I feel compelled to add a bit of information to m_turner
's fine and informative writeup above. The martini may be the only drink in the world which has received the solemn respect of standardization
. The American Standards Association
to the American National Standards Institute
), whose initials live on in photographic film
ratings, ceased operations in 1966 before morphing into the aforementioned ANSI. The last published standard from that body was, in point of fact, American Standard K100.1 1966: Safety Code and Requirements for Dry Martinis
. This opus
was produced by Sectional Committee K100 on Liquids Management, and was approved as a standard in August of 1966.
Thanks to George B. Kaufmann, writing in the journal Chemical Educator in 20011, we have the following excerpt, which defines some of the oft-debated characteristics of the drink:
Dry Martini: A cocktail made with English or American dry gin of at least 86 proof and dry vermouth, preferably French in origin, in accordance with requirements of this American Standard.
Gibson: An unpardonable form of perversion. See Onion Soup.
Lemonade: A term applied to drinks which have been subjected to the peel of a lemon. There is no place for the rind of any citrus fruit, or its oils, in an American Standard dry martini.
Onion Soup: the unholy abomination produced by the introduction of one or more pickled onions into a dry martini cocktail.
Rocks: the solid state of H2O on which an American
Standard dry martini is never served.
Vodka: A distilled alcoholic beverage made originally from
potatoes, but now encountered in grain alcohol versions. It may be clean, palatable, and nonlethal, and when encountered in this form, is a fitting accompaniment for fresh caviar. It is never employed in a dry martini.
2.1 Basic Nomenclature: The American Standard dry martini shall come in the following three sizes:
3.1 General: Only the following three ingredients shall be used in the preparation of the American Standard dry martini.
- Regular–not less than 3.5 oz.
- Large–not less than 5 oz.
- Double–not less than 7 oz.
3.3.1 Use of Vermouth: The employment of vermouth in an American Standard dry martini shall not be mandatory, provided no other ingredient is employed as a substitute.
3.4 Olives: While the use of olives is not encouraged, nothing in this specification shall be construed to mean that the inclusion of an olive will not be accepted, provided it conforms to Table 1 and subparagraphs 3.4.1 and 3.4.2.
I have been fruitlessly searching for an actual hardcopy of this standard for years and years. I'm told by a couple of engineers who have seen it that the copies they have seen have been enshrined in libraries and trophy cases, so the likelihood of my finding one is low - but we do what we must, because we can.
As of October 2010, The long wait is over.
The internet told me that this did not exist. I refused to believe that.
Professional archivists and librarians told me that this did not exist. I refused to believe them.
Finally, after several years of searching, the Internet has come through. A computer museum located a copy in its archives and scanned it in August 2010.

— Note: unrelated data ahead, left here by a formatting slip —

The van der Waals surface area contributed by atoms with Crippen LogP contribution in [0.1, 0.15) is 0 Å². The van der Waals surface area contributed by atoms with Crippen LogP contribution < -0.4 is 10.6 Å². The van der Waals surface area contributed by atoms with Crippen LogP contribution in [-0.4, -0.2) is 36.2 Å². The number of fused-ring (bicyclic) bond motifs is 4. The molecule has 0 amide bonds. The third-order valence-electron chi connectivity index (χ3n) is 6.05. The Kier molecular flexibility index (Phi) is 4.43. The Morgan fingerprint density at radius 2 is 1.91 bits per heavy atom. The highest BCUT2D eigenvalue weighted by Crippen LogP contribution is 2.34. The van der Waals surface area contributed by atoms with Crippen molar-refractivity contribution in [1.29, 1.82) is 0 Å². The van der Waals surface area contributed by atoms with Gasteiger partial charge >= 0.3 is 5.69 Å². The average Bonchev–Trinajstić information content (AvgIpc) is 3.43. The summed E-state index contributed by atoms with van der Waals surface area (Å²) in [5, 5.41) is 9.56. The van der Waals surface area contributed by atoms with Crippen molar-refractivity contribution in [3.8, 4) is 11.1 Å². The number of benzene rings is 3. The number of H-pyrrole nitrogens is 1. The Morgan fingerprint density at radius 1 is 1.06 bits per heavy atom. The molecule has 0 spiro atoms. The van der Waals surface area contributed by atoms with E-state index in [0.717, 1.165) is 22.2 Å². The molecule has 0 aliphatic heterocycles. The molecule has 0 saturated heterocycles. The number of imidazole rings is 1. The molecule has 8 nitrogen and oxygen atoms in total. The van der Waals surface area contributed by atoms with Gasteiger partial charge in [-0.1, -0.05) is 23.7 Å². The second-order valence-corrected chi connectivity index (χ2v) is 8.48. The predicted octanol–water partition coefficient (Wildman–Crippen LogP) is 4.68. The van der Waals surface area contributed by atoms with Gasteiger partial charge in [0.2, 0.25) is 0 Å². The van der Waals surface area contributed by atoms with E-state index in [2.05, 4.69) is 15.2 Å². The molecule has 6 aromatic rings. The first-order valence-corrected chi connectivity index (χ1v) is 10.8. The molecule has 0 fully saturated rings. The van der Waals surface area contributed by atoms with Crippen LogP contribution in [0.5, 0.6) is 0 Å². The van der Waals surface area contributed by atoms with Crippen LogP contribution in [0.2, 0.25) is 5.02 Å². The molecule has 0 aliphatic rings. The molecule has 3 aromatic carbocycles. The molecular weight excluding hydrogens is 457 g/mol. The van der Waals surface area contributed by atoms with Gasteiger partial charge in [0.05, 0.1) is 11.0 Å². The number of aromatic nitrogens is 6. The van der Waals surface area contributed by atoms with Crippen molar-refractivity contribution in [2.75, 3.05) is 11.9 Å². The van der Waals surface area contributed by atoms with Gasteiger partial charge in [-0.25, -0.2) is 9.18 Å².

Ladies and Gentlemen, I give you: K.100-1/1966.
Safety Code and Requirements for Dry Martinis.
(A version with darker text can be found here, but that version is missing the second page which states flatly that this is the final American Standard.)
Thanks to the excellent Oaklift, we also have a source for the subsequent revision - K100.1-1974, American National Standard Safety Code & Requirements for Dry Martinis.
The FDR Martini
There have been many famous martini drinkers, but perhaps none so distinguished as President Roosevelt. He famously introduced Stalin to the martini (who, after finishing it, is reputed to have said "Well, all right, but it is cold on the stomach.") and indulged in all-night benders with Winston Churchill at the White House. Churchill was partial to the martini, and his version is said to have been mixed by pouring a glass full of cold gin while looking at a bottle of vermouth. Nikita Khruschchev called the martini "America's most lethal weapon" - high praise indeed.
While FDR's martini may not conform to K100.1 as listed above, it is recognizably a martini:
Rub the lemon twist around the rim of a chilled martini glass. Shake the gin, vermouth and olive brine with cracked ice (or, preferably, in a chilled shaker). Strain into glass; garnish with twist.
The Fissionable Martini
Another American classic, the Fissionable Martini is attributed to J. Robert Oppenheimer and the men of The Manhattan Project.
The phrase 'Dry Martini' does not in fact refer to the amount of vermouth in the cocktail. Rather, it indicates that the drink should be constructed with French (dry) vermouth, rather than the Italian (sweet) version with which it originated. This is how FDR's mix, with only a 2:1 ratio of gin to vermouth, can still properly be called a 'dry martini.' However, requesting a martini be made 'dry' as an adjective in most venues will indicate to the bartender to use a smaller amount of vermouth in the mix. At the extreme, there is the aforementioned Churchill Martini or Fissionable Martini - or the Optical Martini described in K100.1/1966, or Noel Coward's version in which one pours a drink of gin and then waves it in the direction of Italy.
1 - Kauffman, George B. "The Dry Martini: Chemistry, History, and Assorted Lore." Chemical Educator 2001.6 (2001) 295-305.